Fidelis Munyoro Chief Court Reporter—-
The non-availability of an interpreter for the witchcraft case pitting former education Minister Aeneas Chigwedere and his son last week forced the outgoing Chief Justice Godfrey Chidyausiku to switch to vernacular language. English is the official language used in our courts, but the failure by the interpreter to show up stalled proceedings in the high-profile witchcraft case that has spilled into the Constitutional Court.
Mr Chigwedere is accused of killing several members of the Hwedza-based family through witchcraft.
“Pane vari munyaya iyi, vakazvimiririra? (Are there self-actors in this case?),” said Chief Justice Chidyausiku. “. . . we cannot proceed in this matter without the services of an interpreter. It does not look like we have one in this court. I think it is best we postpone the matter and make arrangements for an interpreter.”
“Handizivi, pane vauya nhasi kuti tiite nyaya yenyu tisina interpreter zvingangotiti netsei, saka hazviite kuti ingaitwa nhasi, pakuti panofanirwa kunge paine munhu anoturikira kuti munzwisise kuti zvii zviri kuitika. Pane angava nezvaanoda kutaura? (I do not know, could there be anyone who came today? For us to hear the case without the services of an interpreter could be a bit difficult. So, it is impossible to proceed because there must be someone interpreting for you to understand what would be going on. Anyone with a query?
A frail old man replied, “Hapana pangave nechakaipa. (There is no problem if the case is deferred”).
The Chief Justice deferred the matter to an indefinite date.
Mr Chigwedere’s son, Mangwiza, took his matter to the Constitutional Court seeking an order forcing his father and stepmother Emilia Zharare to undergo a cleansing ceremony to exorcise the whole clan against alleged witchcraft activities that have allegedly caused several deaths in the family. Sections 97 to 102 of the Criminal Law Code make the practice of witchcraft a criminal offence.
According to section 98 of the Criminal Law (Codification) and Reform Act, any person who engages in witchcraft to instil fear or harm someone will be jailed for five years or be liable to pay a fine.
In his founding affidavit, Mangwiza argued that he was still convinced that his father and stepmother were practising witchcraft and/or sorcery, or incorrect cultural procedures that had tormented the whole clan causing deaths, misery, ill-health and mental anguish.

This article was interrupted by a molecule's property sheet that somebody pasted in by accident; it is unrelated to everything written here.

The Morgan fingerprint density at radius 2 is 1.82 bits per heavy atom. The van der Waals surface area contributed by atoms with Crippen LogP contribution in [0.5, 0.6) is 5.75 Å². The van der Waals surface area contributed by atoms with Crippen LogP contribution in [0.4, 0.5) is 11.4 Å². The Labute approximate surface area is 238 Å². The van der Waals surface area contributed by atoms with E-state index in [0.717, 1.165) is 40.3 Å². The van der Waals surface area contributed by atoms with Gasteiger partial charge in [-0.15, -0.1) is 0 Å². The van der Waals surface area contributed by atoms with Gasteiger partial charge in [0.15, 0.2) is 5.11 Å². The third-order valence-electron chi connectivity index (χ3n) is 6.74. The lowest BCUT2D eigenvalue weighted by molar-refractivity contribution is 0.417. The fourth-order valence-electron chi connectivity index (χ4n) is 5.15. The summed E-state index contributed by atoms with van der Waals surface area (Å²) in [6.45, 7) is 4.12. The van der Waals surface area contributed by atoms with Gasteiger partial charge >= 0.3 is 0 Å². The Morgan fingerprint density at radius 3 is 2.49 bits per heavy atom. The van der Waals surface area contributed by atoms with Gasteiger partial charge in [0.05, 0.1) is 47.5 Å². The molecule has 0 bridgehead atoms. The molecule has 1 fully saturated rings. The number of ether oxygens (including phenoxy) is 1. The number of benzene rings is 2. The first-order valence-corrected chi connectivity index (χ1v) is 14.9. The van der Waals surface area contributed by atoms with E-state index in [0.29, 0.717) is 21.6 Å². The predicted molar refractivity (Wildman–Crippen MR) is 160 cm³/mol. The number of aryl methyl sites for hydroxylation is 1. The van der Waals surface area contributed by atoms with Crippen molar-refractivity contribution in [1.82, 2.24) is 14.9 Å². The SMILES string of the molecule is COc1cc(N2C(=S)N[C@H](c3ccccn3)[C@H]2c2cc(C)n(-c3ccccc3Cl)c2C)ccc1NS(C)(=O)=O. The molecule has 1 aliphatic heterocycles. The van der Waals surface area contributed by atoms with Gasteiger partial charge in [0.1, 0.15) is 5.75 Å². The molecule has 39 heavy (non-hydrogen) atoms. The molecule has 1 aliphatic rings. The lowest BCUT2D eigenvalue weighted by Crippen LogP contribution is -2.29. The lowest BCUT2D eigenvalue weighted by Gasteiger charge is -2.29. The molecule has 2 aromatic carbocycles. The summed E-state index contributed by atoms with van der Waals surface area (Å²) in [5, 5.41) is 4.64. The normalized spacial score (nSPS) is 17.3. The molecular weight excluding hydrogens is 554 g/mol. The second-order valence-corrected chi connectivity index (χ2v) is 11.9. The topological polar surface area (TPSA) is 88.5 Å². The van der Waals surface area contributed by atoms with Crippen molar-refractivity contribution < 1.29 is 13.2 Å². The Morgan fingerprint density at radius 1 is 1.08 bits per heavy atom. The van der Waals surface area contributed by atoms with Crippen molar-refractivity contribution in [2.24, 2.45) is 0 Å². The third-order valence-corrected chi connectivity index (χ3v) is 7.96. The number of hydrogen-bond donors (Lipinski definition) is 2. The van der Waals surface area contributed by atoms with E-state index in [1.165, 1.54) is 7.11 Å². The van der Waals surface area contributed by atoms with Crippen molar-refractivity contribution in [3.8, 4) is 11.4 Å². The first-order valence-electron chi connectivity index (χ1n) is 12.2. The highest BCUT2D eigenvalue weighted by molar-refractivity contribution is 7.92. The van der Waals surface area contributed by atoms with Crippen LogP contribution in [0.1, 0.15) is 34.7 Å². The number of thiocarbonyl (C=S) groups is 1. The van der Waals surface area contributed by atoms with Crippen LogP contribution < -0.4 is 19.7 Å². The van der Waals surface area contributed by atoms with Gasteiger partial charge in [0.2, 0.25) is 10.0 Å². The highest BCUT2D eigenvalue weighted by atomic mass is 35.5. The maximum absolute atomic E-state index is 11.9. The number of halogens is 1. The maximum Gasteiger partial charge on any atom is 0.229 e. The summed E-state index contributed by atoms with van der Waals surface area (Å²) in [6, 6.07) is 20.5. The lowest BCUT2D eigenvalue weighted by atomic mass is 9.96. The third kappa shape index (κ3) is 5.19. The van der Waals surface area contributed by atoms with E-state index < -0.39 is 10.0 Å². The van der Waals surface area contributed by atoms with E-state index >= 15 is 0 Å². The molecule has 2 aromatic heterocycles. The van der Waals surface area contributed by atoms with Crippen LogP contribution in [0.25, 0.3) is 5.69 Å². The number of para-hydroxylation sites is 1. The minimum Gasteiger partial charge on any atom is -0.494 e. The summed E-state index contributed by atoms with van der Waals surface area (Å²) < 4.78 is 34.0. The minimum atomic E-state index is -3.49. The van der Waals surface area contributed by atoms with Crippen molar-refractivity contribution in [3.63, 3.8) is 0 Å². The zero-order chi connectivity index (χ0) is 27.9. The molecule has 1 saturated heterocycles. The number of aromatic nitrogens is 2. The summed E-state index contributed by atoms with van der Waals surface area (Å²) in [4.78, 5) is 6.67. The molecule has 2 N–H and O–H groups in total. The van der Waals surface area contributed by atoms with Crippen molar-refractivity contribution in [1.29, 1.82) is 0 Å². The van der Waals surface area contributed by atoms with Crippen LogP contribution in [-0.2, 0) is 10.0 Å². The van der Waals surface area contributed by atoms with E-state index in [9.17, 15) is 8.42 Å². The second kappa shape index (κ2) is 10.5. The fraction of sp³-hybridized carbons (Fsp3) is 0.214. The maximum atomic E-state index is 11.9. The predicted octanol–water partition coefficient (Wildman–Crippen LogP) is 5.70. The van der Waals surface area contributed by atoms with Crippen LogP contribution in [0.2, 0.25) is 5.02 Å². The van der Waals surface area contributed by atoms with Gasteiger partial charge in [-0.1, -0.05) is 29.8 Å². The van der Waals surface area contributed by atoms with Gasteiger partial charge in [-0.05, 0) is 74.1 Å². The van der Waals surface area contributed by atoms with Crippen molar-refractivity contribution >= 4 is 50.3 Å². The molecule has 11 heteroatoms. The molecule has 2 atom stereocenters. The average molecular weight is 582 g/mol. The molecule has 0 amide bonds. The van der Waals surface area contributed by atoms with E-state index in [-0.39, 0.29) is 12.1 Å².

These acts of cultural violations, he argued, had vastly impacted negatively on himself and thousands in the clan who had to flee Wedza, but to no avail.
“The right to life has been violated and with the courts even being told on paper and viva voce that we are dying,” stated Mangwiza. “We are being killed and maimed; we have more than 10 mentally-challenged; we are being exploited through culture. I have undergone more than 200 cultural procedures on myself personally, which I have now discovered were uncultural acts and the basis for our ill-health, pain, headaches, suffering, anomalies, having five brothers and sisters mentally-challenged, sisters, who fail to find fecundity to bear children, sisters who fail to marry.”
Mangwiza said it was a well-known fact that goblins feed on human blood. He urged the court to urgently intervene in the matter. “Threat of life in our clan is imminent and many have gone six feet under, and it will continue until the intervention of the courts in the removal of that which is killing and maiming,” he said.
Mangwiza further accused Mr Chigwedere and his wife Emilia Zharare of possessing elephant tusks, one of which has names of existing clan and family members and those deceased are inscribed in pencil.
Mr Chigwedere is opposing the matter.
Mr Chigwedere has been taken to the civil court on several occasions by his son accusing him of possessing goblins that were tormenting the family. But the witchcraft case was dismissed on jurisdictional basis with a Marondera magistrate ruling that the matter was more on the spiritual side.